Tuppenny Barn is non-profit smallholding, not far away from me, that focuses on sustainability, organic food, community and education. Up until now I have not had the opportunity to visit and when I saw there was a Hedgerow Medicine course earlier this month, I grabbed the opportunity with both hands.
The course is run by Christine of Hedgerow Apothecary and we began by taking a walk around the site. It was typically British weather with blazing sunshine one minute and dark clouds on the horizon the next but we set out hoping to dodge the raindrops and we started in the herb beds.
On the way round, as well as teaching us about the uses of the plants, Christine taught us about the folklore behind them as well.
First u[ was the woven willow hedge. There is much myth surrounding the willow. It’s used to make wands and perhaps where the name Wicca for witchcraft comes from. The bark can be chewed to relieve headaches as it contains Salicylic acid a component of aspirin, so there’s science behind it too.
Borage was used by the Romans for courage and they’d pin it to their chests before going into battle. The flowers are beautiful and can be used to decorate cakes. They are apparently great in your Pimms.
Lavender is used to ward off evil spirits and protects your home from witchcraft. The smell of lavender was particularly important during the plague in the seventeenth century. Lavender has many properties and is great for relaxation. It was often given to women in labour to give them courage. I noted that the men kept the borage to themselves!
Next up the orchard and apples contain a natural antihistamine. If you cut them horizontally they contain a star or pentagon. This gave them special meaning and if you could find a branch with buds, leaves and fruit on it, it would be placed with the dead in their coffins to guide them to the underworld.
In the hedgerow, brambles are great for the circulation and we filled up our jars to make bramble vinegar, but be careful because if you pick brambles after Michaelmas day they are soured as the devil came down and urinated on them. They are also known as lawyers as once they get their hooks in they don’t let go. Bramble arches are thought to bring new beginnings and health.
The Elder repels flies and is the home of the witch. You must ask before picking the elder flowers and berries. We stopped here for berries for the Elderberry Rob.
As well as the plants in the hedgerow and orchard the centre have beehives to make their own honey and it’s delicious! Here we learnt a little about bees and how they are kept.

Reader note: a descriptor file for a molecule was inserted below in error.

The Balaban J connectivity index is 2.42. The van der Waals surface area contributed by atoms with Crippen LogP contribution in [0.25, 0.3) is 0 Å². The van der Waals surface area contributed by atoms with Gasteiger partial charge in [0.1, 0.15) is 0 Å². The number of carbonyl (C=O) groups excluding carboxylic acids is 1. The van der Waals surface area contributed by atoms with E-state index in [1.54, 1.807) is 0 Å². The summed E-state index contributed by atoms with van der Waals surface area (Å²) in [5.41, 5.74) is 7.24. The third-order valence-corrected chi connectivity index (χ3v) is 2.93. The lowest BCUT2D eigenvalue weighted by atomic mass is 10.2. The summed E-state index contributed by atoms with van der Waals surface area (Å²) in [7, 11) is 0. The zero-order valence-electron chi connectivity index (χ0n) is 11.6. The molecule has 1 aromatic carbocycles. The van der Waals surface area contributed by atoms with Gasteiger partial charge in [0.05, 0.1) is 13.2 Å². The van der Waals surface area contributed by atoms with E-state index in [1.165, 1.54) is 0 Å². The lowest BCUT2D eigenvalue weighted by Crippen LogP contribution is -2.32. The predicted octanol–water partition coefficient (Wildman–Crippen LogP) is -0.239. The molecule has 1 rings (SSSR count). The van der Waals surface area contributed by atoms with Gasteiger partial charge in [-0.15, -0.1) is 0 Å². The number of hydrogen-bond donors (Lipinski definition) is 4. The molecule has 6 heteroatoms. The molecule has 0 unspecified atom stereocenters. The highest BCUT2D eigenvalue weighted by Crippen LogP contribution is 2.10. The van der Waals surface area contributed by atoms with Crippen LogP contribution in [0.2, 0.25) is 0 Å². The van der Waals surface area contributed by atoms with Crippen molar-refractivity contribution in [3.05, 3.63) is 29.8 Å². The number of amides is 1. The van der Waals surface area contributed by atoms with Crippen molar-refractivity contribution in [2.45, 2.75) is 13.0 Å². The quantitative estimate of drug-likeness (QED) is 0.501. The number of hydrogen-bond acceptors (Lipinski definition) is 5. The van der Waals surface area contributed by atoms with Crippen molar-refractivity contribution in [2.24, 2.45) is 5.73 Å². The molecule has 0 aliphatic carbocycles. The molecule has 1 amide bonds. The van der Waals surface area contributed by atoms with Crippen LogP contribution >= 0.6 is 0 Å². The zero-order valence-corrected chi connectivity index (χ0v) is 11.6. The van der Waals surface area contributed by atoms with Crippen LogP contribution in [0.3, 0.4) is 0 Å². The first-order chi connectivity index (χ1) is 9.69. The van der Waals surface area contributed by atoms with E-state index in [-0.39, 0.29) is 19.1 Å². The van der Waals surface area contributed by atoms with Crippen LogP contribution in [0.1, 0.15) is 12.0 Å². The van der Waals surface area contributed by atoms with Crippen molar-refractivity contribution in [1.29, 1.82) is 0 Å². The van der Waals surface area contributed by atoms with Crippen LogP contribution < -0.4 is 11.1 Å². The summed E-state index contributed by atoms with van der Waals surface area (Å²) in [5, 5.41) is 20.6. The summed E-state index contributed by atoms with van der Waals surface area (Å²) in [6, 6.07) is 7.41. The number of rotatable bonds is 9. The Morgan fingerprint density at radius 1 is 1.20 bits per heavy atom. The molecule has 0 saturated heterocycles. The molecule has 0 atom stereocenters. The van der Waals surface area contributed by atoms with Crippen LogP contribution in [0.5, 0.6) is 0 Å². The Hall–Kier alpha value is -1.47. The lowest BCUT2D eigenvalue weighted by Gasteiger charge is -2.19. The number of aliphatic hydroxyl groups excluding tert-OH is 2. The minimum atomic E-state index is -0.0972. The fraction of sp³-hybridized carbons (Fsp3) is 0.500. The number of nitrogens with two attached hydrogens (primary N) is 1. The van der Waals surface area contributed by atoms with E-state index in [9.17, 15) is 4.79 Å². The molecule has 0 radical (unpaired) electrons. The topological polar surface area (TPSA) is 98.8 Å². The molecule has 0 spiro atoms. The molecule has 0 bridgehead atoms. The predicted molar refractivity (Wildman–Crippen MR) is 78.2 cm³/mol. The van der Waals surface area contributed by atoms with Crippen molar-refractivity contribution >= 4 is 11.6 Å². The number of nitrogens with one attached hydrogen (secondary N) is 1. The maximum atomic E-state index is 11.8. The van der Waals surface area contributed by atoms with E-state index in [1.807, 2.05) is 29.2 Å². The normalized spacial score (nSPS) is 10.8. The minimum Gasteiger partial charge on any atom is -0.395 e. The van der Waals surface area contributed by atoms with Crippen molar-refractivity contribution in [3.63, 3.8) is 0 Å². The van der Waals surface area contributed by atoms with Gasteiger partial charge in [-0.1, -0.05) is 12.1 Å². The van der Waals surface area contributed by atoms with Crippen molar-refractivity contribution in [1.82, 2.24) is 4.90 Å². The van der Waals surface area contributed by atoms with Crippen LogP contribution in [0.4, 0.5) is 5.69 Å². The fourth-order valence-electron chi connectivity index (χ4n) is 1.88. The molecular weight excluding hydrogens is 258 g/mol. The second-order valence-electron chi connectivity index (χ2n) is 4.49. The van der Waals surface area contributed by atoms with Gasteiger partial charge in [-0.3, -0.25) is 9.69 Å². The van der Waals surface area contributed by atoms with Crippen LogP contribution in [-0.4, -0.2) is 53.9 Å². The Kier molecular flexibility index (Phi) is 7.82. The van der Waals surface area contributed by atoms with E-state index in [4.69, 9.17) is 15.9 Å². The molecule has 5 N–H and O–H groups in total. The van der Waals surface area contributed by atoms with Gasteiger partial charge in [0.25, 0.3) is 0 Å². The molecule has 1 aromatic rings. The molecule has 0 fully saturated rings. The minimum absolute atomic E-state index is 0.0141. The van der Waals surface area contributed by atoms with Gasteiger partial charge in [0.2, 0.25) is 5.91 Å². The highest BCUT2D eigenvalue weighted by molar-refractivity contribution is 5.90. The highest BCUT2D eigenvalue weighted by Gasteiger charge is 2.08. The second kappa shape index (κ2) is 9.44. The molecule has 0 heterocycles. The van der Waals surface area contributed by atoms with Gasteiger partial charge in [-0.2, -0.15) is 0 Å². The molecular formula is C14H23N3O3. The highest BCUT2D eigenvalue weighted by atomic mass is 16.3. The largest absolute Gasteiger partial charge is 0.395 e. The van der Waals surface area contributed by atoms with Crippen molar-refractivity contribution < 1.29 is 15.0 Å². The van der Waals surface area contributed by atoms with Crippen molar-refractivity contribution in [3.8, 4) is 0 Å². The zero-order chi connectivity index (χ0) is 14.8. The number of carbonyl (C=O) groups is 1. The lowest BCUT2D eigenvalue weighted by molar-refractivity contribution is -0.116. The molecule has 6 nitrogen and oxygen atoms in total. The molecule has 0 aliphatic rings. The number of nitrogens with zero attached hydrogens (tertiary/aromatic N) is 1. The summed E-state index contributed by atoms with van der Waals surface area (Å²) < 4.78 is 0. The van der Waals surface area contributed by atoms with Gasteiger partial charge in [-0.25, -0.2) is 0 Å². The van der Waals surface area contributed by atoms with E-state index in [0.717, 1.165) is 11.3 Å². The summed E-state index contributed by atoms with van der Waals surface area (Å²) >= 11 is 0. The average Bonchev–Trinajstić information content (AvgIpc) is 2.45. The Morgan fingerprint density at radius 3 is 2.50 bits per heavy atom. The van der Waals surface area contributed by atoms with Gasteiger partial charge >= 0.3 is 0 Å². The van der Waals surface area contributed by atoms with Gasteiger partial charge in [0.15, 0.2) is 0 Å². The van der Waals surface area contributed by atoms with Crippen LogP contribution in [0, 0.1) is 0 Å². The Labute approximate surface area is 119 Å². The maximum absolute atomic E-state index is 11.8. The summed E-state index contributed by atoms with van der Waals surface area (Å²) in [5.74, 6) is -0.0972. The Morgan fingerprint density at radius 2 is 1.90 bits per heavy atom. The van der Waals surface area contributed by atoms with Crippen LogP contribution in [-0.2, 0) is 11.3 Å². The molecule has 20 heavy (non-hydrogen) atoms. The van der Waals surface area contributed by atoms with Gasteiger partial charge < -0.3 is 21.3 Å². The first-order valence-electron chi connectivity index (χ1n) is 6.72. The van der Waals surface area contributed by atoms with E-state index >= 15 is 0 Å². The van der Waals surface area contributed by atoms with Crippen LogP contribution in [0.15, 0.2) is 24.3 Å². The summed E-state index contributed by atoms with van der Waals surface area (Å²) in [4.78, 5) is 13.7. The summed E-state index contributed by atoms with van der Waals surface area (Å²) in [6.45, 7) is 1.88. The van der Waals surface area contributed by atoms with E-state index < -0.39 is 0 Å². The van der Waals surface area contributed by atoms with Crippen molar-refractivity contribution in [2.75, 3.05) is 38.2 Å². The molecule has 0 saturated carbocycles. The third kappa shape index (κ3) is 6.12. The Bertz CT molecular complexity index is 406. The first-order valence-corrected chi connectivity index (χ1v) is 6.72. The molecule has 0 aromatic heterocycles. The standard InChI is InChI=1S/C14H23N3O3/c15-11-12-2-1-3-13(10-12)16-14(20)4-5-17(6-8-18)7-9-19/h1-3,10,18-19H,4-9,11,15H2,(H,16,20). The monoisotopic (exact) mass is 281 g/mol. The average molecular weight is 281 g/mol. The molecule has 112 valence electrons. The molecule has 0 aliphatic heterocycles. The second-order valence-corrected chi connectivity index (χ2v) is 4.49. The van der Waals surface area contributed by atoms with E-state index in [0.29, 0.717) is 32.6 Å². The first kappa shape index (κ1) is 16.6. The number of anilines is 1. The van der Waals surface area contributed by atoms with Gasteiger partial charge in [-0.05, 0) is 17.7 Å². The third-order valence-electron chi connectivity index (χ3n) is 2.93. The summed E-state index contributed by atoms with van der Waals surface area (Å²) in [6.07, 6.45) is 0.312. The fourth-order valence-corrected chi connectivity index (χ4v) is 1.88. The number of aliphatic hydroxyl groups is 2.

Inside the centre we had tea and homemade apple and blackberry cake. Christine talked us through how to make Elderberry Rob and Blackberry vinegar. We had a jar/bottle of each to take home with us.
Resources had been laid out on the table for us to look, with some examples of the plants we had been talking about. We were able to ask Christine questions about the plants around us and there was plenty of time for a chat and chance to consolidate some of the knowledge.
This was a fantastic morning and I’d highly recommend Tuppenny Barn to anyone able to visit. It’s a wonderful place with a lovely community feeling. There was so much more Christine taught us and this is only a fraction of what we learnt in the three hours. This could easily have been a full day course. As well as the rob and the vinegar, I also took some honey home which Beany is loving on toast!
When I got home I went straight out and picked more blackberries and elderberries to make vinegar and rob with. It’s great to have the confidence to go out and find these plants and make something with them. The vinegar will be really yummy to dip bread in or on salads, and the Rob is great for colds or hot toddy in the winter. Yum!
You can find out lots more about Tuppenny Barn here and if you’ve visited the centre, I’d love to hear about your experience. Is there a similar place near you? Don’t forget to let us know below!
A quick note: No part of this post is intended as advice. I am not an expert and if you intend to pick herbs and plants yourself you must be very sure you know what it is. I was once told, ‘there are old foragers and bold foragers but never old, bold foragers’.
As always with foraging follow the countryside code, do not take the root of the plant, only take what you need, do not strip a plant bare, leave some for the animals and for the plant to grow healthy again next year.